“People who know these machines will hopefully be impressed, because everything they’ll see will be familiar, yet completely unseen and unheard of before. All the image generation is based on using a set of perhaps fifty “graphic symbols: icons of 8 x 8 pixels, as part of the ‘PetASCII’ character set, and that’s it. Sound-wise, I still can’t believe we were able to create that much power with a single 8 bit CPU and no additional sound chip or hardware synthesisers involved. The sound is raw yet refined.”

Earlier generations of computer graphics pioneers, in particular German innovator Manfred Mohr (whose “algorithmic art” experiments began in the late 1960s) have fuelled Henke’s own inspirations, although most of all, he seems fired up by the challenge of limitations. This creative tension obviously applies to CBM 8032 AV, as he says:

“We learned things from scratch; we had to understand a lot of new old concepts and dive deeply into the hardware to make it happen… Imagine, these computers do not even have something like a standard network connection or the software, firmware and hardware for it! So we were even inventing our own ‘interrupt driven parallel data bus’ hardware just to get the computers to talk to each other.”

“A lot of inspiration came from simply trying out what can be done with small, efficient code and still looks good. The aesthetics are often the result of that. If you cannot scroll and create new symbols at the same time, do it in sequence, one after another. And suddenly there is visual rhythm, emerging out of technical necessity.”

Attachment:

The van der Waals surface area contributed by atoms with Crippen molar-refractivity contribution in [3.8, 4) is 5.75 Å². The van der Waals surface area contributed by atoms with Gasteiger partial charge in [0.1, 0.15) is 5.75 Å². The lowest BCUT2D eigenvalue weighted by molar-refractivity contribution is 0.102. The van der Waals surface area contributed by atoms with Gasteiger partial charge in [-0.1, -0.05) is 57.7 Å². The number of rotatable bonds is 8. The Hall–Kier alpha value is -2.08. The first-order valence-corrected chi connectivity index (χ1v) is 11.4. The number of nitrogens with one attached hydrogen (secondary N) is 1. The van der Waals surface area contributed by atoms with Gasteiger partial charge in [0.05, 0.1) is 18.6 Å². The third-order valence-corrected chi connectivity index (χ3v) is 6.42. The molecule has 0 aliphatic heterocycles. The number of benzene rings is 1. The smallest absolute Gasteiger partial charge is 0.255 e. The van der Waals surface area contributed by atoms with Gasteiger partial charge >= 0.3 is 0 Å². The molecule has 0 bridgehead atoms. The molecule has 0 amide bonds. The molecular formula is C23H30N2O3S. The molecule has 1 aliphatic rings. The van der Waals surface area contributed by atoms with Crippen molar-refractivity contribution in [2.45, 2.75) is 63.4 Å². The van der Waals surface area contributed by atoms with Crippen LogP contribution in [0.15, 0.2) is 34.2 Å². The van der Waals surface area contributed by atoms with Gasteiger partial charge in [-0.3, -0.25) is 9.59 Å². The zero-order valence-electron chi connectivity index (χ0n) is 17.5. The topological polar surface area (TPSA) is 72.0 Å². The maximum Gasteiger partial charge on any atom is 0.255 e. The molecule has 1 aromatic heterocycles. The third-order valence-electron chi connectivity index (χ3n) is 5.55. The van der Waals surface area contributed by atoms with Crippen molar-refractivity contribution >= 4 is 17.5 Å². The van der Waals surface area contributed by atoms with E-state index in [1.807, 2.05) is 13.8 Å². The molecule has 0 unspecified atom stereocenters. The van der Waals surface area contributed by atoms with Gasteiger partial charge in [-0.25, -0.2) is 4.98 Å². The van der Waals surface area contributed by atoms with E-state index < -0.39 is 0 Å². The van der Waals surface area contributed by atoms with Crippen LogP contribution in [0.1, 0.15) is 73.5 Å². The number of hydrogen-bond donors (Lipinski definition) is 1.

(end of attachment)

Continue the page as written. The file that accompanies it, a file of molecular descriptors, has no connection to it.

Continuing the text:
Throughout Henke’s work, the allure of “limitations” actually yields prolific, far-ranging projects, including the laser-based Lumiere performance series (now in its third incarnation), and sleekly poetic visual installations such as Fragile Territories [2012] and Destruction Observation Field (premiered in 2014, and presented this July at Banffy Castle in Bontida, Romania).

“Computers like these were once the future; now they’re the past, but they’re very alive as popular imagery”

“[Laser] is a very limited medium, but it has a very specific visual quality,” says Henke. “The combination makes it hard to create something unique and convincing, but it’s also rewarding. Limitations are usually a good thing when creating; they enforce clarity.”

Fans of Henke’s clubbier output will be pleased to hear that he’s also presenting an AV surround performance by his acclaimed electronic music act Monolake in Medellin, Colombia, at the beginning of February, and that CBM 8032 AV also promises a “punchy” pulse. (“The physicality is there in parts,” promises Henke).

I wonder whether art created with technology can ever really be “ageless”, but Henke is in no doubt: “Sure,” he insists, brightly. “Because technology is a huge field; the invention of the pipe organ or the piano or the violin or even of a simple flute is nothing but technology. But it helps not to use the ‘latest’ technology, in my opinion. If one is using older media, a lot of artists have already developed works, and one can more easily find their own signature within that field. When working with new technology, there is always the risk that you’ll do something that later will be seen as the ‘obvious’ first thing to do with the medium, which is not necessarily the most interesting usage…”

So far, across his repertoire, Henke has resolutely avoided the ‘obvious’, highlighting hidden spaces and unexpected sensations, including arguably the most memorable aspect of CBM 8032 AV: “It seems we managed to implant some soul in these old machines.”


CBM 8032 AV is at Berlin CTM Radialsystem, 29 Jan; and Krems, Austra, 1 May